The gifts of the earth

Every January I pull a certain book off the shelf and give it another read, a good deal of underlining and margin notes emphasizing the author's words and rolling them in with my own over the years. If a classic is defined as something to return to, something always true in every age, Tozer has written a classic in The Pursuit of God. This January Tozer's words are reminding me that the pursuit of God, Who wants to be known and Who makes a way in His word and through His people, is not a small life of less, not a diminishing schedule or necessarily narrowed affections or tight restrictions. The pursuit of God is taking all of my life—the people, places, things and ideas I cherish most—and giving them more purpose by viewing them as the blessings of a life of pursuing God, not as necessities or rights or possessions.

On my best days, God is enthroned in my heart and everything else is His blessing, but external and unnecessary, un-possessed. On other days, I am spoiled for easy living and time is all my own and a fierce independence makes my heart a place of self-rule. I whine and complain. I see all I have not and miss the one thing I need.

The pursuit of God is marked with these ups and downs.

I have not prayed enough, read enough Scripture, been holy enough, or loved others enough to be as blessed as I am. I know the encouragement of the day is to tell ourselves I am enough, but I'm not. Or maybe I'm too much and the real problem is not my lack but the abundance of me. I don't need a mantra to make me feel better about myself though (and I'm not discounting those who recognize, in a biblical sense, that they are truly enough; that God sees their life as valuable enough to warrant Christ's blood on their behalf, and nothing they could do would make them more valuable). I simply need a mantra that reminds me that Jesus is all the abundance I need, want, could hope for; that there is no desire I truly have that He doesn't fully meet.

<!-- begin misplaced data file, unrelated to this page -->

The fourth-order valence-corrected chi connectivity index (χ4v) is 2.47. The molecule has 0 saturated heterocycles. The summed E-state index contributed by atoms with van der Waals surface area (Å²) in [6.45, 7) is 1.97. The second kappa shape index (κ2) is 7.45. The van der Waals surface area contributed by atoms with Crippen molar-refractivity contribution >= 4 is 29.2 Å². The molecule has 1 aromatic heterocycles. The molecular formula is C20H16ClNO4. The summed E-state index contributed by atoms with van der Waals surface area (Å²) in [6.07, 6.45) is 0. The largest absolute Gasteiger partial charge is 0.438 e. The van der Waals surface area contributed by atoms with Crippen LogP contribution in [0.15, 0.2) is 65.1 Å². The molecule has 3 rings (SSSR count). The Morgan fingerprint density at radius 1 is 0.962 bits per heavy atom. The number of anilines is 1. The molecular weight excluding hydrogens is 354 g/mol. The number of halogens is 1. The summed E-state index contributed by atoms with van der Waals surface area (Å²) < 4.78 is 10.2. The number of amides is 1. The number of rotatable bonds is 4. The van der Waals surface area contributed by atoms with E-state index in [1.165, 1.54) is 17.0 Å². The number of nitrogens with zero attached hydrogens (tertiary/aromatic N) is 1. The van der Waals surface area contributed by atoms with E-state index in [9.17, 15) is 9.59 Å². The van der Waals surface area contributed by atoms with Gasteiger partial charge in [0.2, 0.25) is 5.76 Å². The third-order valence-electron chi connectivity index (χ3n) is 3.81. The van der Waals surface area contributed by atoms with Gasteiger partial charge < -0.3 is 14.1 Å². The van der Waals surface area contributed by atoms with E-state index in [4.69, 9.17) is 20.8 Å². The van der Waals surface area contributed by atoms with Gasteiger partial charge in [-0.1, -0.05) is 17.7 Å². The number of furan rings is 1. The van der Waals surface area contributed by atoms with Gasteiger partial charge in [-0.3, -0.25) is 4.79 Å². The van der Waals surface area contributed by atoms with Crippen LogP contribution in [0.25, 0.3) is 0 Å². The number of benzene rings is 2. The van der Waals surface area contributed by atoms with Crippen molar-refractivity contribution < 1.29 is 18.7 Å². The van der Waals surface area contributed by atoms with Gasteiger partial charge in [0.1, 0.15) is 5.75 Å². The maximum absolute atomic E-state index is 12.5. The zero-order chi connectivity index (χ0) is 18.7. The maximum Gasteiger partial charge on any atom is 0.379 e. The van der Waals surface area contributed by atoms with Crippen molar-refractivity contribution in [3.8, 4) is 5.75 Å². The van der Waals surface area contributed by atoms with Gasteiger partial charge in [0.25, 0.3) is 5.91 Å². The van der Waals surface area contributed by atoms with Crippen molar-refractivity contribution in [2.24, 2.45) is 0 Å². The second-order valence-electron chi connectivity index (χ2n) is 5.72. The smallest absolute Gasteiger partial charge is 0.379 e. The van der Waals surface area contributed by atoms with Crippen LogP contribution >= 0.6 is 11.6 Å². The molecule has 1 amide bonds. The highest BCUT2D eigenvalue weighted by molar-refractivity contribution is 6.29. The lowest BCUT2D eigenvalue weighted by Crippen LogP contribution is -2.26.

"It shall come to pass in that day that I will answer," says the LORD;

"I will answer the heavens, and they shall answer the earth.

The earth shall answer with grain, with new wine, and with oil;

They shall answer Jezreel." {Hosea 2:21-22 NKJV}

The earth answers our need.

Because He created us, because we are human and known by our maker, God answers our need in ways we can grasp. He answers our desire for beauty with a world full of it, overflowing. Snow powdered on the treetops. Red berries weighting a bush into submission. Pink sunrises and orange sunsets bookending our days.

He responds to the hunger He created in us—physical and spiritual—with grain and new wine and oil, all coming from the earth. He fills our empty spots with everything too big to be contained in a single human, everything too great for a clay vessel.

We miss the earth's answers in our screens and our schedules, and the deep that calls most loudly is a dissatisfaction with the state of our hearts. We are drowning in the works of our own hands, waiting for a dopamine kick to fix us. We anticipate and get and are let down.

Anticipation can be the death of thankfulness in me and a straight road to disappointment. I hope for a thing or an event so much that the actual arrival of it can't help but disenchant. All my joy was found in the waiting, and grasping a thing longed-for takes that away—I got the thing, did the thing, saw the thing and now it's done. Over. What's next?

These highs and lows are normal. We will want snow and then have too much, want sun and then be too hot, plant a garden and grow weary of tending it. Yet when the snow melts and the sun hides and the garden is done for the season, we will anticipate their goodness again, knowing the earth gives seasons for these things.

Giving and taking, ups and downs, longing and thankfulness; we move towards eternity with our appetite whet for more. In the answers of the earth our anticipation is renewed, and in the pursuit of God, our blessing is God, Himself.